Zeldin: I would say that they possess imagination and curiosity and this makes them think that the world is not what it looks like.” (From Arnis Rītups' interview with the Oxford historian Theodore Zeldin in the magazine Rīgas laiks, June 2017, p 19). Spending his summers in Drusti – in a corner of the Latvian wilderness without a proper access road – Eglītis disappears “into the wild”, striving to coexist with the self-sufficient natural environment, humbly listening, observing and submitting to it, as well as struggling against it and retaking his territories. Nature is also given an equal role in the development of Eglītis’ works, being invited to demonstrate both a kind of imagination and a curiosity. Merging chance with certainty, large-format paintings are made over long periods of time out in the pond, swamp, forest and meadow, where the sun, wind, rain, insects, birds and animals leave their traces on them, letting Eglītis himself climb out of the role of the anthropocentric creator and feel like one of nature's creatures.

Text: Solvita Krese


Ieva Epnere. Green School. HD video, installation, 2017 #

“...Beginning from August 1908, lessons are taught at the kindergarten according to a universally recognised foreign example by four children's gardeners, with Ms M. Rink as head. The children are divided into 4 groups: each has its own classroom in its own special colour (even the furnishings are of the same colour).”

(Jonīte, Vineta. Latvju bērnu dārzu māte Marta Rinka. Dzīves gājums un veikums fotogrāfijās un dokumentos [The Mother of Latvian Kindergartens Marta Rinka. Life and Work in Photographs and Documents]. Riga: author's edition. 2012, p 30)

Green School is the kindergarten of Augusts Dombrovskis' factory, established in 1900. Upon receiving the invitation to create a work for Survival Kit 9, Epnere had no in-depth knowledge about this educational institution, but the process of researching this school turned into an exciting journey during which the artist encountered the book Latvju bērnu dārzu māte Marta Rinka [The Mother of Latvian Kindergartens Marta Rinka] and its author, the only scholar of Marta Rinka's biography in Latvia – kindergarten historian Vineta Jonīte. Marta Rinka was the establisher, backbone and soul of the Green School. She was educated in the renowned Pestalozzi-Froebel-Haus in Berlin in order to return to Latvia and introduce her singular pedagogical system in the Green School. The life story of this woman is very special yet unfortunately little known to the broader public.

Special thanks to historian of kindergartens Vineta Jonīte, VFS FILMS (Vides Filmu Studija), shop “2zoles”, flower shop “Ar putniem”.

Annika Eriksson. I Am the Dog That Was Always Here (Loop). Video loop, 7’, 2013 #

The video work I Am the Dog That Was Always Here (Loop), set on the outskirts of Istanbul, focuses on moments of transition and marginalised experiences of time as seen through the lens of a street dog. Having been moved by the authorities to peripheral pockets and no man’s lands outside the expanding city, the dogs are continuously moving along lines of gentrification and corporate city making. Through looping and repetition, Eriksson relates this process to an experience of time: exploring the present as a complex gap between past and future, one in which an increasing process of erasure, spurred on by a shrinking public realm, also removes other registers of being and seeing. The work was originally commissioned for the 13th Istanbul Biennial in 2013.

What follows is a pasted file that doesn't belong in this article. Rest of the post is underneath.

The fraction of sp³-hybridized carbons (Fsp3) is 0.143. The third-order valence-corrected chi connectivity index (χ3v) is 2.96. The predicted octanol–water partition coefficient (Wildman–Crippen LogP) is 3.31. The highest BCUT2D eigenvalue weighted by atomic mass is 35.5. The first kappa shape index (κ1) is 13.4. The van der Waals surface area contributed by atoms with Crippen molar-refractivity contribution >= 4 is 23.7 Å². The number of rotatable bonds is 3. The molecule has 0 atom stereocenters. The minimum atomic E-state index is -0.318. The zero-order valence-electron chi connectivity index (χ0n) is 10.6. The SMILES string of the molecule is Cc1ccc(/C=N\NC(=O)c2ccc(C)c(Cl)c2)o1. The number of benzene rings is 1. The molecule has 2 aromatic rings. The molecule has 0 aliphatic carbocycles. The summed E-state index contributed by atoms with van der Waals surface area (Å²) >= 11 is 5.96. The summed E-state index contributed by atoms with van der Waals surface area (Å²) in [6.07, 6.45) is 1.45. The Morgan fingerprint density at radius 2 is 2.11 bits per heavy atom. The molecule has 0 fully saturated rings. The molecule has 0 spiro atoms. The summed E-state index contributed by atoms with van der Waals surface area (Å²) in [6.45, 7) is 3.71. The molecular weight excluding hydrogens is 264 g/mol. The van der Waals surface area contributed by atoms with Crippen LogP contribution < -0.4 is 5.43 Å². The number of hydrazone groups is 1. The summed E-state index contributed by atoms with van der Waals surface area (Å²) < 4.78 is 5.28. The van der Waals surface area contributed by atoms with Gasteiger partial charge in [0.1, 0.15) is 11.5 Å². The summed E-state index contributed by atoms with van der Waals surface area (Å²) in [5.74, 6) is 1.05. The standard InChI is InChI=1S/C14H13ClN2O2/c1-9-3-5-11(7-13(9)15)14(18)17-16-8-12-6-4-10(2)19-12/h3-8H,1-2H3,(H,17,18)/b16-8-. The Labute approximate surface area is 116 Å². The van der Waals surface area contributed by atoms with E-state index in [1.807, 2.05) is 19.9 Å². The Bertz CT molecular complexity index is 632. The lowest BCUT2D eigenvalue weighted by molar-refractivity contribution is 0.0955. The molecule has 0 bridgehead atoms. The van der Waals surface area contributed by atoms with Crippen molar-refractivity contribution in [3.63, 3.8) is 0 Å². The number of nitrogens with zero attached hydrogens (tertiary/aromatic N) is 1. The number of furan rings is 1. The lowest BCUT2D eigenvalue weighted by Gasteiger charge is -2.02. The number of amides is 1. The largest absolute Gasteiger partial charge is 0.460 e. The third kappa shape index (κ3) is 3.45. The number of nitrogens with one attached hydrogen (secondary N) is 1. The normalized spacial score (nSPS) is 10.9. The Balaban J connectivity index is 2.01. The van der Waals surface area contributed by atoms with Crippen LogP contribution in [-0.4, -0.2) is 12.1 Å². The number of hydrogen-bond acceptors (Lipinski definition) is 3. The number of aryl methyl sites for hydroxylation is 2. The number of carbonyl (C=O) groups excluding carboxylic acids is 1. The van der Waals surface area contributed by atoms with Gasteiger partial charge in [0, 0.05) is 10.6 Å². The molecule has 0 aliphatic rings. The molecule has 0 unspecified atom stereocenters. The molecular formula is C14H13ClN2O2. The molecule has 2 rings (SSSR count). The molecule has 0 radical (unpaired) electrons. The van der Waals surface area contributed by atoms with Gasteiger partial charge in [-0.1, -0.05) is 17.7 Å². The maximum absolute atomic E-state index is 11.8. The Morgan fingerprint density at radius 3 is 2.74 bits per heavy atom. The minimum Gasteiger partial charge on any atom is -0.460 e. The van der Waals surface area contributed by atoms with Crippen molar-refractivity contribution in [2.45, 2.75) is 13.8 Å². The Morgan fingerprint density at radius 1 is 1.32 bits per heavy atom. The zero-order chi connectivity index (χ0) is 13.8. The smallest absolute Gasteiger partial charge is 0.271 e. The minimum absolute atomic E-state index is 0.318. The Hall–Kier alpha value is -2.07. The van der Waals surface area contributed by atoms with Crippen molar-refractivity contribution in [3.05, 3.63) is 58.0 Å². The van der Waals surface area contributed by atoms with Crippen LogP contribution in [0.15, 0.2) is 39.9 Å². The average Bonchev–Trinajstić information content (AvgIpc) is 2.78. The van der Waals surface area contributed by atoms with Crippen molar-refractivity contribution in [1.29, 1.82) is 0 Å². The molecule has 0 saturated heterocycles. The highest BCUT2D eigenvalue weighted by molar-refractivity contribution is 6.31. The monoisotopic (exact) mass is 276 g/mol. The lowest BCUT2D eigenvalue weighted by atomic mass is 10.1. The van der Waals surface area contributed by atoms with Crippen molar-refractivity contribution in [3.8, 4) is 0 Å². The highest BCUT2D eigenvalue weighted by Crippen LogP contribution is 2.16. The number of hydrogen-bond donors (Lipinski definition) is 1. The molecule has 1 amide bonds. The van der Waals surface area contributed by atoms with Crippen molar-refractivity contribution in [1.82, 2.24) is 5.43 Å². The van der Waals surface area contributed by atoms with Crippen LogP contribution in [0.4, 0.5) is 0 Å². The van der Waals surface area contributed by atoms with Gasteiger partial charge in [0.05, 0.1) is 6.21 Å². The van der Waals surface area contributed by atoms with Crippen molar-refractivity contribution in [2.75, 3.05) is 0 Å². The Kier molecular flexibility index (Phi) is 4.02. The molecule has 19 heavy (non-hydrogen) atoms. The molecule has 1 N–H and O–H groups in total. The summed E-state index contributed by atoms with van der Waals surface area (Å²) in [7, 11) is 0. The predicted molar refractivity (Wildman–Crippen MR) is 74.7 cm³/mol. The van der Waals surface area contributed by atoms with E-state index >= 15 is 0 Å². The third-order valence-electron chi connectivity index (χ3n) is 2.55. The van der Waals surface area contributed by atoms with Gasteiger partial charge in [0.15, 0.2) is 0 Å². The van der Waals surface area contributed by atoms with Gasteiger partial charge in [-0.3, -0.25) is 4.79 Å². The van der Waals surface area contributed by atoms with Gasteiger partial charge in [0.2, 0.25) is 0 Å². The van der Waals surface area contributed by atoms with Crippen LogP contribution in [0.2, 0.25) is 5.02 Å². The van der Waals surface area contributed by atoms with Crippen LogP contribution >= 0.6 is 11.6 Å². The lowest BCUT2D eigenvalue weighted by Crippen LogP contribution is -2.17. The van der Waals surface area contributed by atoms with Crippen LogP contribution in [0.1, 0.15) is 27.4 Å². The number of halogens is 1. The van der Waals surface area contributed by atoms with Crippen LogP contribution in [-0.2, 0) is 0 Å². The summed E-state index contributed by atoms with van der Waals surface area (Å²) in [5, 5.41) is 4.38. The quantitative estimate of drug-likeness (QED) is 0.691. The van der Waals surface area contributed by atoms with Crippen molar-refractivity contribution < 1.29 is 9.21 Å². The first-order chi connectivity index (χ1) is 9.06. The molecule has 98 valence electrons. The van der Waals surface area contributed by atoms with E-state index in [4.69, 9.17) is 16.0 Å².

Andris Grinbergs / Laima Žurgina. The Ugly Duckling – Child of Man. Director Laima Žurgina Documentary film, 20’48”, 1985 #

The film tells the story of the period after 1976 that Grinbergs spent working at the special boarding school in Mazirbe. The school was attended by young people with special educational needs who often came from disadvantaged families. Grinbergs taught drawing, taking the programme that had been developed in Moscow for the entire USSR by the pedagogue Boris Nemensky and adapting it for the needs of a special school. Developing his idea of art as therapy, Grinbergs created the cycle Apple Tree, in which young people chose a tree from the school garden that they cared for, made drawings of and conversed with in letters. The film uncovers a brief episode that shows that it was possible (albeit sometimes only briefly) for manifestations of underground culture as well as radical methods of alternative education to enter and exist in the unified Soviet cultural space.

Text by Inga Lāce

Ehsan Ul Haq. I Love Morality. Site specific installation, 2017 #

I Love Morality investigates the egotistical nature of human beings while also negotiating the idea of its own futile existence. Ul Haq’s project is an attempt to depict humanity’s basic survival mechanisms by putting a spotlight on not only the relations between humans, animals and plants, for example, or humans and other humans, but also on the power gradients that make up these relations. Ul Haq reveals the human being’s manipulative nature, which is embedded in its wish to classify – to name, control, and subordinate. By exploring the natural history collections available on site, the project will search for potential alternatives: new ways by which human beings might exist in more equal relation with other living and non-living beings.